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University of Tasmania backs funding overhaul as government seeks Lambie vote

“While the package does present some challenges for us, overall we consider it to be aligned with our strategic direction and it will enable us to increase the number of Tasmanians in higher education, attract more students to Tasmania from interstate and improve access for lower SES regional and rural students through increased financial support,” vice-chancellor Rufus Black said in the submission.


Under the proposed reforms, humanities courses will more than double in price, with a full year of study costing $14,500. Fees for law and commerce will increase 28 per cent to $14,500. Teaching, nursing, clinical psychology, English, languages, maths and agriculture courses will drop by 46 to 62 per cent, costing $3700.

The government is seeking to rely on the two votes of Pauline Hanson’s One Nation, and one vote from either Senator Lambie, independent Rex Patrick or Centre Alliance’s Stirling Griff. Senator Patrick and Centre Alliance have been publicly critical of the overhaul.

Senator Lambie did not respond to a request for comment about what impact UTAS’s position would have on her vote. But sources close to the senator said she had been speaking to a wide range of stakeholders including UTAS about the proposed laws.

Professor Black will give evidence to the inquiry at Tuesday’s public hearing, as will seven other vice-chancellors including Dr Michael Spence from the University of Sydney.

In a highly critical submission, Dr Spence said the university had “serious concerns” about the impact of the bill, which he said had been “developed without careful consideration of the evidence, alternative policy options and adequate consultation”.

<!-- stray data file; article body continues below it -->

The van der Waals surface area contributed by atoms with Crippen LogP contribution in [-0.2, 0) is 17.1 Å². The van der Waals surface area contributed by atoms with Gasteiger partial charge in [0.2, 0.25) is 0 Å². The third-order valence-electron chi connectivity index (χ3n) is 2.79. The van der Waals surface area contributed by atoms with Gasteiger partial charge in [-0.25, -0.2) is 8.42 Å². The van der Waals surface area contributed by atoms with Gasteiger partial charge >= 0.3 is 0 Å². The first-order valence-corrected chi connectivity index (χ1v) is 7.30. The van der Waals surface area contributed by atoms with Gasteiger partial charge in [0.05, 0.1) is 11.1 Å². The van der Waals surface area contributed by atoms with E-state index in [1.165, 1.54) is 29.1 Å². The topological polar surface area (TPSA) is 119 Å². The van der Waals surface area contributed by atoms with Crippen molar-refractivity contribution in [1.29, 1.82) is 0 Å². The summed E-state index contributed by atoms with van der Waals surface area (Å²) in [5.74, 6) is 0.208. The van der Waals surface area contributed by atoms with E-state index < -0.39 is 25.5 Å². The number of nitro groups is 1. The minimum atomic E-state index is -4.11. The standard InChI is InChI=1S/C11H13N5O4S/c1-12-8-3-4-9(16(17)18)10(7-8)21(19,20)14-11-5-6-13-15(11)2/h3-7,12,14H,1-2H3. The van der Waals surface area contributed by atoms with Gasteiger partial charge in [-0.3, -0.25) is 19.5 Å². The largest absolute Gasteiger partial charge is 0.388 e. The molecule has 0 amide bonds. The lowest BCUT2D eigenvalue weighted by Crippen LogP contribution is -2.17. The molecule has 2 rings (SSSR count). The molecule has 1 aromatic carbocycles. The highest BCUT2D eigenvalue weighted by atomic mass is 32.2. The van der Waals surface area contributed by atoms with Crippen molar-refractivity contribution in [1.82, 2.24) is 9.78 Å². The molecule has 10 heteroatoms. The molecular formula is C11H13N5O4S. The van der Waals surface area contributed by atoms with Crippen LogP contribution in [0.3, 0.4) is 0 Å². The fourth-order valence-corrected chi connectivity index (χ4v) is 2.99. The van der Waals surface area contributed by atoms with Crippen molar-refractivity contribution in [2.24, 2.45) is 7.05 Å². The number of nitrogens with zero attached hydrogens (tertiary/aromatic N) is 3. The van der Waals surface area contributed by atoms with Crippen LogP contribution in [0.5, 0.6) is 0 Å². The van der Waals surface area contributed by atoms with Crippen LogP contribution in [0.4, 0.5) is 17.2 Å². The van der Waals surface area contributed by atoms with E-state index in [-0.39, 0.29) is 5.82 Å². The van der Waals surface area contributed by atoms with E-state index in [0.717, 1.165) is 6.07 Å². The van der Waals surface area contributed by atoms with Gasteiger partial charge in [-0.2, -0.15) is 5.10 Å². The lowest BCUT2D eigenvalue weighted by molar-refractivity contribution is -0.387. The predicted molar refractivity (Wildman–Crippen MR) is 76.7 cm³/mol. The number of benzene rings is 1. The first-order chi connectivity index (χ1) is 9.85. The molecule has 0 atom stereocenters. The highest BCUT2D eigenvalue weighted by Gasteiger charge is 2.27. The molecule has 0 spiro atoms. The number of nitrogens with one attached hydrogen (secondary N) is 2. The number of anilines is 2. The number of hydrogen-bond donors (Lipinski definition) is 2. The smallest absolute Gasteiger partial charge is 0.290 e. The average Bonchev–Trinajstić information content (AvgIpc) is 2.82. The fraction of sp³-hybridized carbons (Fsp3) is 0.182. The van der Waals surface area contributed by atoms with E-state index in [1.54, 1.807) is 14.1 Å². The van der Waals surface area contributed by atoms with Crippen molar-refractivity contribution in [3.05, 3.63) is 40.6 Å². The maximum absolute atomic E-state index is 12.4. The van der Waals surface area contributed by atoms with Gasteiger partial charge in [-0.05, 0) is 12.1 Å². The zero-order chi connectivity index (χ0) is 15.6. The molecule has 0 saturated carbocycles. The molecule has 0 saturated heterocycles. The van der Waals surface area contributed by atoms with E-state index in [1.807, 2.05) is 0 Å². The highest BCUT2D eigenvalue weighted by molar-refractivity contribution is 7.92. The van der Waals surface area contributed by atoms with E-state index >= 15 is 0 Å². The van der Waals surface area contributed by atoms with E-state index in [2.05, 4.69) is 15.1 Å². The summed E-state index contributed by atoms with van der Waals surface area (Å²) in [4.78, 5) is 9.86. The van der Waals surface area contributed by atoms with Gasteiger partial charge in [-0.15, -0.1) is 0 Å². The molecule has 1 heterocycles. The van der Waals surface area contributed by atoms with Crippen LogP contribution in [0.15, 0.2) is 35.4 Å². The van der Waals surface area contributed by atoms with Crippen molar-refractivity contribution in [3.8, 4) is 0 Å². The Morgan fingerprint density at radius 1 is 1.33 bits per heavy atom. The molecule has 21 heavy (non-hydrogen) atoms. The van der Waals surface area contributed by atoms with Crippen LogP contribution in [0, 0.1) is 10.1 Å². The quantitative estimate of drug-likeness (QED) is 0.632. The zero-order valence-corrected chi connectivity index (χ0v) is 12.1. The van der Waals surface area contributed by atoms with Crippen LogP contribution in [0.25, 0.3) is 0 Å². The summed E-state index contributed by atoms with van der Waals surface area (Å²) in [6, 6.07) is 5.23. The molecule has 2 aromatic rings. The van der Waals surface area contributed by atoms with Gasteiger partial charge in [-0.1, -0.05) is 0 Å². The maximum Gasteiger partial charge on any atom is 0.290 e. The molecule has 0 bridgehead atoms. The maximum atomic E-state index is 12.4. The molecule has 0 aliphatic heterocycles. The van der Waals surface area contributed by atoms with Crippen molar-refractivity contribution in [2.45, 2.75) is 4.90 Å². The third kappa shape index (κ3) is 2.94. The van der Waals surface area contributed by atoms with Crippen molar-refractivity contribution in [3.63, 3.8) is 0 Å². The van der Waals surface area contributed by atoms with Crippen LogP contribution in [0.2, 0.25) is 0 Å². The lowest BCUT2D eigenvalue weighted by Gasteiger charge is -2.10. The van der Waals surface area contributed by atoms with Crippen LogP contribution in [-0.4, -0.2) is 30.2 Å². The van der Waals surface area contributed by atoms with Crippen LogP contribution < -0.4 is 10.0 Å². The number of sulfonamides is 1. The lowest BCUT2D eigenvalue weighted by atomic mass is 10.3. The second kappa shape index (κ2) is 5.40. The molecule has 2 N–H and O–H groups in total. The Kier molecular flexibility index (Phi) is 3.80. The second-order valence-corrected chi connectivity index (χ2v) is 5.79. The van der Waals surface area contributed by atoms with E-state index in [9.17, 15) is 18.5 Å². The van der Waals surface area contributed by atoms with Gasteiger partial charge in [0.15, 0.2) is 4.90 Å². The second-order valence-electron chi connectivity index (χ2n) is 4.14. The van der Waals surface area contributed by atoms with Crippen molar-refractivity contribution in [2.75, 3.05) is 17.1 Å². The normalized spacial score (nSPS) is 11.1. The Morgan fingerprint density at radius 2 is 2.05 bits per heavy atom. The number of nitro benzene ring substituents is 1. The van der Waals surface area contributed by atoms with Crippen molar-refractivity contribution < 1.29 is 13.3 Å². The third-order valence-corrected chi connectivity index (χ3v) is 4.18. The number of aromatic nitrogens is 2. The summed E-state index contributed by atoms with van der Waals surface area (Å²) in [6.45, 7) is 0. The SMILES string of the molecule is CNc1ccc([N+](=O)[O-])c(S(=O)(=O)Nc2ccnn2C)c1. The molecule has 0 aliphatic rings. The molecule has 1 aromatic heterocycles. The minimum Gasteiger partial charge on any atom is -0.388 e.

“While competitor countries are investing heavily in education and research to support and power their [COVID-19] recoveries, this bill will cut total funding per student for higher education by a further 5.8 per cent, transfer substantially more of the costs to students and cut as much as ~$2 billion annually from core university research funding,” the submission said.

UNSW vice-chancellor Ian Jacobs said the university was “deeply concerned” about the impact of the funding changes on current Year 11 and Year 12 students, who were now faced with significantly higher costs for their preferred courses.

“For example, a student who had wanted to undertake an arts/law or commerce/law double degree may now be faced with student contributions of up to $116,000. For many prospective students, this is a daunting prospect, even with FEE-HELP arrangements,” Professor Jacobs said in UNSW’s submission.


The University of Melbourne argued in its submission that a number of the proposed changes needed to be reconsidered, including those to course fee funding, which it said were lacking a “rationale supported by a clear evidence base” and would lead to an average reduction of about 6 per cent in the funding universities received per student.

It also described as “heavy-handed” a proposal to revoke students’ access to government subsidies and HELP loans if they failed half their first-year subjects and called for it to be removed from the bill.

Education Minister Dan Tehan told ABC TV on Monday he had been having “very good discussions” with all the crossbenchers as he defended the reform package.

“It’ll see another 100,000 places become available as a result of them and, obviously, see more people from regional and rural backgrounds, and Indigenous backgrounds from rural and remote areas, be able to go to university,” Mr Tehan said.

Labor opposes the changes, with education spokeswoman Tanya Plibersek saying Year 12 students had already endured the added stress of COVID-19 disruptions to their studies.

“On top of all that stress, they’ve now got Scott Morrison telling them the cost of their university degree could more than double – that’s the last thing our kids need,” Ms Plibersek said.

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